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Protecting Intellectual Property

Collection Contacts

Subject Specialist Directory

Susan Macicak,
Collection Development Officer

Merry Burlingham,
Chief Bibliographer

Carolyn Cunningham,
Collection Administration Librarian

Mary Rader,
Global Studies Coordinator

Dale Correa,
Middle Eastern Studies Librarian

Bonnie Brown Real,
Collection and Consortia Assessment Coordinator

Lexie Thompson Young,
UT System Licensing Coordinator

Emilie Algenio,
Consortia Resources Coordinator

Lisa Aguilar,
Library Specialist


I. Purpose:
The primary purpose of the collection is to support research and instruction leading to undergraduate, master's, and doctoral degrees in linguistics and in specific languages with a concentration in linguistics. A number of departments other than Linguistics and the various departments of language and literature (English, German, etc.), for example, Anthropology, Philosophy, Psychology, Sociology, and Speech, have interests in various areas of linguistics.

II. General Collection Guidelines:

A. Languages: There are no exclusions by language; however, the emphasis for secondary materials, for example, treatises on theoretical and applied linguistics, is on English, German, French, Italian, Dutch, and Spanish. Grammars, dictionaries, and literary texts in any language are acquired when they have relevance for linguistic studies.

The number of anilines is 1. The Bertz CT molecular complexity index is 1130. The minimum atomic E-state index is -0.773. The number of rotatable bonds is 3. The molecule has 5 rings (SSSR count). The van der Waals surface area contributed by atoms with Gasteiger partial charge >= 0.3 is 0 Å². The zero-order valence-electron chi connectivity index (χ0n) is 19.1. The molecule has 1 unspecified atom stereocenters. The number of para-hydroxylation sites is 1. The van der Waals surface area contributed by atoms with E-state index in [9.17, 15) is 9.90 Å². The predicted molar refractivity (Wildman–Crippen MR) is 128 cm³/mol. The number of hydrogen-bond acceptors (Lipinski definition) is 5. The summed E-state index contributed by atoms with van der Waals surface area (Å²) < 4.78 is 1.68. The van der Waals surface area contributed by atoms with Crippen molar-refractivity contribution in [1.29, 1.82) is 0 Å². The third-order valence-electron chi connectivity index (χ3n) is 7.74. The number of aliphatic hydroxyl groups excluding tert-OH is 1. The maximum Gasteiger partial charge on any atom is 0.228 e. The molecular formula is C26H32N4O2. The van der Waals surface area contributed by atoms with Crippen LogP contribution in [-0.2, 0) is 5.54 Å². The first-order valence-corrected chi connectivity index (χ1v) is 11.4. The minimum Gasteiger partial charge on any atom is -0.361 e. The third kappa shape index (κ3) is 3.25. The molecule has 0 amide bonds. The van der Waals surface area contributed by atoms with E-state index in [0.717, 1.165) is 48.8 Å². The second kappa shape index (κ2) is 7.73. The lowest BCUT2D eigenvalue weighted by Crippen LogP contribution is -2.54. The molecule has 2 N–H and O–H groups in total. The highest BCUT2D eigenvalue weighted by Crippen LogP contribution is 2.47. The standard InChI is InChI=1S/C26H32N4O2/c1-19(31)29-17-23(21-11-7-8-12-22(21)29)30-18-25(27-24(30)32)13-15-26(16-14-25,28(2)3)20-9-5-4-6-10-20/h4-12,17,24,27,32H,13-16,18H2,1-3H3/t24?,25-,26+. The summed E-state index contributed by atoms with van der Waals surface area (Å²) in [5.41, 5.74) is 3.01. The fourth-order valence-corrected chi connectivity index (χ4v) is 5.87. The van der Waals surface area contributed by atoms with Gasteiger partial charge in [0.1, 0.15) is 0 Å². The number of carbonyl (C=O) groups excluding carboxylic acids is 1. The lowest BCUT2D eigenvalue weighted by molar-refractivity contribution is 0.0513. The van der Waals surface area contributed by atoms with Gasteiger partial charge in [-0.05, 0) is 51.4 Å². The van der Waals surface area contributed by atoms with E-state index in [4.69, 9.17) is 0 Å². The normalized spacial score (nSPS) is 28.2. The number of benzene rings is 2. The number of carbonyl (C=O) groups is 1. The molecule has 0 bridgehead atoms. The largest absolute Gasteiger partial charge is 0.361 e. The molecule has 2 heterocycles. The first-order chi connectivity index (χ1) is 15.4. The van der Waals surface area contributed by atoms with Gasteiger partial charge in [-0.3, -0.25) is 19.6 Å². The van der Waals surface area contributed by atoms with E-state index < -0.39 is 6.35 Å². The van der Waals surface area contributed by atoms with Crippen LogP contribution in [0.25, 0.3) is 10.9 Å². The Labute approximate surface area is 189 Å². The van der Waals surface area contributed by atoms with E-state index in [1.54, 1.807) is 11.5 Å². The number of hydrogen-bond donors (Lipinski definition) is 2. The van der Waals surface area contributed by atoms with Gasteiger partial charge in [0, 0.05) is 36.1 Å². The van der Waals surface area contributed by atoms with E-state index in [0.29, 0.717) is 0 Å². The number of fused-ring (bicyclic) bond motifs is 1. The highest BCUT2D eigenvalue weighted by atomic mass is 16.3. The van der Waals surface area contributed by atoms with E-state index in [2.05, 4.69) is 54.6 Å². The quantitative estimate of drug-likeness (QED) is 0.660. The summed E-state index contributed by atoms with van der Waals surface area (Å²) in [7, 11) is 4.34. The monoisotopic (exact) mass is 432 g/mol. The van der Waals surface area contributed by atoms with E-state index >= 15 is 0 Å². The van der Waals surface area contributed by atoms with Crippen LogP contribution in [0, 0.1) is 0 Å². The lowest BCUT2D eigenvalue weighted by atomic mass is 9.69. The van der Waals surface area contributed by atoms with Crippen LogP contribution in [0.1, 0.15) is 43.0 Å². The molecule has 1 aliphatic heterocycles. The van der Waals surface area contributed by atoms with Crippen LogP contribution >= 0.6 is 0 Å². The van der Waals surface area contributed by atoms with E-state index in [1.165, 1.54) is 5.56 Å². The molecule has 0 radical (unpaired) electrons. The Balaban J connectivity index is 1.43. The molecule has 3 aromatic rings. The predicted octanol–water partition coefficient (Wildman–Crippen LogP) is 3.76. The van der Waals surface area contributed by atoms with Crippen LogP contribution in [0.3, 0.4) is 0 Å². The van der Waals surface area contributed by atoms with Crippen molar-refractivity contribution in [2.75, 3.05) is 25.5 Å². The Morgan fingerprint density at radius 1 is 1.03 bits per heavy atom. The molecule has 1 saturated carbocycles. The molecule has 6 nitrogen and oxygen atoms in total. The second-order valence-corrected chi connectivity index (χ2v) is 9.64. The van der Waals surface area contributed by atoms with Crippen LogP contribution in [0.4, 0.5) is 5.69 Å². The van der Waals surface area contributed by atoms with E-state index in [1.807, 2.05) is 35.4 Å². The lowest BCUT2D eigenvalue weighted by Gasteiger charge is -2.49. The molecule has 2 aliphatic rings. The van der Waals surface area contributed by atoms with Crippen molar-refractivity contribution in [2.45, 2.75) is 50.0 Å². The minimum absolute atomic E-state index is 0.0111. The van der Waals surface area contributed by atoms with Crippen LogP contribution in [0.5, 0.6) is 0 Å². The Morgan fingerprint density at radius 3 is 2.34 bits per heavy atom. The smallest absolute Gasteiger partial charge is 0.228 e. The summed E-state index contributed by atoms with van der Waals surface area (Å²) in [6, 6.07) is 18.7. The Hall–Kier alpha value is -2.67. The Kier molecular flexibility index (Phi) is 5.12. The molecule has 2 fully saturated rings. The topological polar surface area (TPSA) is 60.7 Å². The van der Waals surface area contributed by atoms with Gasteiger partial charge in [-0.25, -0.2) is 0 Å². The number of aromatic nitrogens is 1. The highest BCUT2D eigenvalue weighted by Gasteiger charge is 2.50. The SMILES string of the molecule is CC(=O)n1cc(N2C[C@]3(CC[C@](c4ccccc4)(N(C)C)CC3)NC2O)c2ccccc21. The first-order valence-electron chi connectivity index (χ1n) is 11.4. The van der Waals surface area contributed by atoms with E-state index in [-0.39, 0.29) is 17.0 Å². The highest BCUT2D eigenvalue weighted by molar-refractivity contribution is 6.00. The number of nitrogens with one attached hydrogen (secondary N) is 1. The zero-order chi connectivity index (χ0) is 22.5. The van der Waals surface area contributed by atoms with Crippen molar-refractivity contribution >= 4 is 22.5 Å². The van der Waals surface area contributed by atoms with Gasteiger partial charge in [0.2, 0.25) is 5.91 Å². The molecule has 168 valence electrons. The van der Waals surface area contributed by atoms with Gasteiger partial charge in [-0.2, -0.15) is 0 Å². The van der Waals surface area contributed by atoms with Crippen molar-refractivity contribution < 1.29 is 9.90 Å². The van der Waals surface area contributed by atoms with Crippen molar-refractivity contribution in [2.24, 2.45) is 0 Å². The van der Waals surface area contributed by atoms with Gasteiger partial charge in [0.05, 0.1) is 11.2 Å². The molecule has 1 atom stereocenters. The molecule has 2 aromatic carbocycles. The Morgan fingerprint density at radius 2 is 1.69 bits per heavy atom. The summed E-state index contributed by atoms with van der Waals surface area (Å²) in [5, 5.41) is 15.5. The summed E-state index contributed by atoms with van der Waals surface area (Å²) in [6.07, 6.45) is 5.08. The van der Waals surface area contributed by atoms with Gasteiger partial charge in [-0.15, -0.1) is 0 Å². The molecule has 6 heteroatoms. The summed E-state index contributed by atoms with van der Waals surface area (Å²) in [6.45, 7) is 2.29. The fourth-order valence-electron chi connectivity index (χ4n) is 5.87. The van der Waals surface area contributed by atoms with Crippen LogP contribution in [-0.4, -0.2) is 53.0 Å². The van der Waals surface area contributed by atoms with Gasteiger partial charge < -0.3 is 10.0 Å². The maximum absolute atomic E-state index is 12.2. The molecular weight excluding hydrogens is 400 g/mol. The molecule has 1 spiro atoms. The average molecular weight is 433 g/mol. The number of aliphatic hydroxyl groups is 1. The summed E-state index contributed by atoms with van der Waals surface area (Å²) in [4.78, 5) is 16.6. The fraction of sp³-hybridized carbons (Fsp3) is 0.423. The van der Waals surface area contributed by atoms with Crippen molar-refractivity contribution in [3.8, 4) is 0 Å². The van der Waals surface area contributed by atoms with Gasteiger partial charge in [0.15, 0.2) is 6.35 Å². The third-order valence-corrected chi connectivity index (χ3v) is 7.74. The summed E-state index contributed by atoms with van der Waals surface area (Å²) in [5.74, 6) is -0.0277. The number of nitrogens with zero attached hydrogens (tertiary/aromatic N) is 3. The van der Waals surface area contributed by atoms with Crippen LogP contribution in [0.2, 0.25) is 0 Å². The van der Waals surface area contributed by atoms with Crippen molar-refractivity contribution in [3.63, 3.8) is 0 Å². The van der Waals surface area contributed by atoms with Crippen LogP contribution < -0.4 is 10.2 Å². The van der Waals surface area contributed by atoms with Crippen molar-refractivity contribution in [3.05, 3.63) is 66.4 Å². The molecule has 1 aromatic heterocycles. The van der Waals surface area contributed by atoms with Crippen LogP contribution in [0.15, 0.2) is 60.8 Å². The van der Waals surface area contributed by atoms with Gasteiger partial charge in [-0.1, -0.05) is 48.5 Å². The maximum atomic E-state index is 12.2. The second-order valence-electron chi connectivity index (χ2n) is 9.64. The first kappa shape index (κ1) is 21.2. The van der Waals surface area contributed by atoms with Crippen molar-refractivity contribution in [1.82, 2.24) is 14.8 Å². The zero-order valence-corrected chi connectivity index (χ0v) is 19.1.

B. Chronological Guidelines: Although there is an emphasis on the scientific study of language which began in the nineteenth century, there are no chronological exclusions. Grammars, dictionaries, and other materials describing, and literary texts exemplifying, the various periods of development of languages, both living and extinct, are collected from all periods.

C. Geographical Guidelines: Studies of languages of all parts of the world are collected; however, there is an emphasis on languages taught and/or researched at The University of Texas at Austin, as well as on languages for which there are few written records, such as Native American Languages.

D. Treatment of Subject: Works on theoretical and applied linguistics and linguistic methodology are broadly acquired. Although many of these works are concerned with aspects of specific languages, only rarely do they support the study of traditional grammar; the exceptions are works on lesser-known languages, for example, African and Native American languages, which are of interest to linguists. Textbooks, grammars, dictionaries, texts, etc. for these languages and those which have not yet been the subject of extensive study, such as specific pidgins, creoles, and dialects, and those with few native speakers, are acquired.